Assigned to the North Atlantic Blockade off North Carolina

The next day, Shamrock was ordered to proceed directly to the sounds of North Carolina for duty in that area as part of the North Atlantic Blockading Squadron. At that time, Union naval forces in the sounds were threatened by the Confederate ironclad ram, Albemarle, which in April had sunk Union side wheel steamer, USS Southfield, and had enabled Southern forces to recapture Plymouth, North Carolina.

On the lookout for the Confederate ram CSS Albemarle

On the 20th, Shamrock reached Hatteras Inlet where orders awaited her to enter Albemarle Sound and take station off the mouth of the Roanoke River to guard against the reappearance of the formidable Rebel ram. For the next four months, Shamrock’s operations concentrated on protecting Union shipping from Albemarle, which was undergoing repairs up the Roanoke River.

Surreptitiously approaching Albemarle and planning to sink her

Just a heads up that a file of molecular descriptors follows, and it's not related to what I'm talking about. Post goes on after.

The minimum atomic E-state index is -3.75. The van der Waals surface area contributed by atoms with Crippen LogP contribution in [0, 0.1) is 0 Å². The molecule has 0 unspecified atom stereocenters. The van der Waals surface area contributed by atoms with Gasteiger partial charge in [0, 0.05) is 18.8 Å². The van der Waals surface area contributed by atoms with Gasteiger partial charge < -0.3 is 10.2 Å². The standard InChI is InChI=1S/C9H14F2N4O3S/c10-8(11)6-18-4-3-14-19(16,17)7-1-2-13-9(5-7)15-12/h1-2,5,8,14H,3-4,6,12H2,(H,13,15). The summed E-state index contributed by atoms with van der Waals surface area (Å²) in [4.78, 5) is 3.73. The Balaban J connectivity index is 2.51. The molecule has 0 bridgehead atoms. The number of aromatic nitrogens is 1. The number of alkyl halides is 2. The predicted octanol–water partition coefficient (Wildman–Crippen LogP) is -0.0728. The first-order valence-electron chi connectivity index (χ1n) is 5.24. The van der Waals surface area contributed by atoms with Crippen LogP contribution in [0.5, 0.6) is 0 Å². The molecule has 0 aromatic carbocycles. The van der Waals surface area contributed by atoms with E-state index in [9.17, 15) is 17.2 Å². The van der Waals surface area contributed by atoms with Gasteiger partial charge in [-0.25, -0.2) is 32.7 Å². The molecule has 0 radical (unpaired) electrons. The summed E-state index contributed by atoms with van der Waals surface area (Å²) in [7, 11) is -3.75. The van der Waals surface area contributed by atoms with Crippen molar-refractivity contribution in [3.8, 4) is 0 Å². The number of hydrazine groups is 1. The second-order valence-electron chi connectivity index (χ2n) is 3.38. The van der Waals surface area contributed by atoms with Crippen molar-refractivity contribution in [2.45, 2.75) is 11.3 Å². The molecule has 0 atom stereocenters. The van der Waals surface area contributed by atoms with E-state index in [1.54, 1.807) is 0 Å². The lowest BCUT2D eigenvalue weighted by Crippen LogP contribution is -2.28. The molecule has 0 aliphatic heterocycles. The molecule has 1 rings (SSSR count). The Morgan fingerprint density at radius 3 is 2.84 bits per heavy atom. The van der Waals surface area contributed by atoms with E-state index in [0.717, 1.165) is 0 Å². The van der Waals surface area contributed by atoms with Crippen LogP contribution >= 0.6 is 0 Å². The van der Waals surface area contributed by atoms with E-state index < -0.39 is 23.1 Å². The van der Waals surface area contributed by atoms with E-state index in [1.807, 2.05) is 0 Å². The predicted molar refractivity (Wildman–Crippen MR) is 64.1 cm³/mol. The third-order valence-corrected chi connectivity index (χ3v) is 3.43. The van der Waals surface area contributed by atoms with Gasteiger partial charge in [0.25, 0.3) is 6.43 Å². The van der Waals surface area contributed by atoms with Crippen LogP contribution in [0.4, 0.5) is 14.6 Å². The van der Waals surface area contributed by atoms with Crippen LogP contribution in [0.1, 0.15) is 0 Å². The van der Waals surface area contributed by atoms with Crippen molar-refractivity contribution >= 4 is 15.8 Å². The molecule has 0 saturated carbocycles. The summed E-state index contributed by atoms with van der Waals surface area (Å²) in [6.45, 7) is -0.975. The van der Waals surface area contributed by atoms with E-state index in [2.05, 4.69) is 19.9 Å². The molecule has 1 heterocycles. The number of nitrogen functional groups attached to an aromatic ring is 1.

Late in October, Shamrock served as the mother ship of the steam launch which Lt. William Barker Cushing had brought to the sounds from New York City to attack Albemarle. On the night of 27 and 28 October 1864 Cushing and his team began working their way upriver. The small cutter accompanied them, the crew of which had the task of preventing the Confederate sentries stationed on a schooner anchored to the wreck of USS Southfield. Both boats, however, slipped past the schooner undetected, and Cushing decided to use all 22 men to try to capture Albemarle.

Spotted while making their approach to Albemarle

As they approached the Confederate docks, though, their luck turned. They were spotted and taken under heavy fire from both the shore and Albemarle. They closed with Albemarle and discovered that she was defended against approach by booms of floating logs. The logs, however, had been in the water for many months and were covered with slime, and the small craft rode over them without difficulty. When the small civilian craft was against the hull of the warship, Cushing stood up in the bow and detonated the explosive charge.

The spar torpedo goes off against Albemarle’s side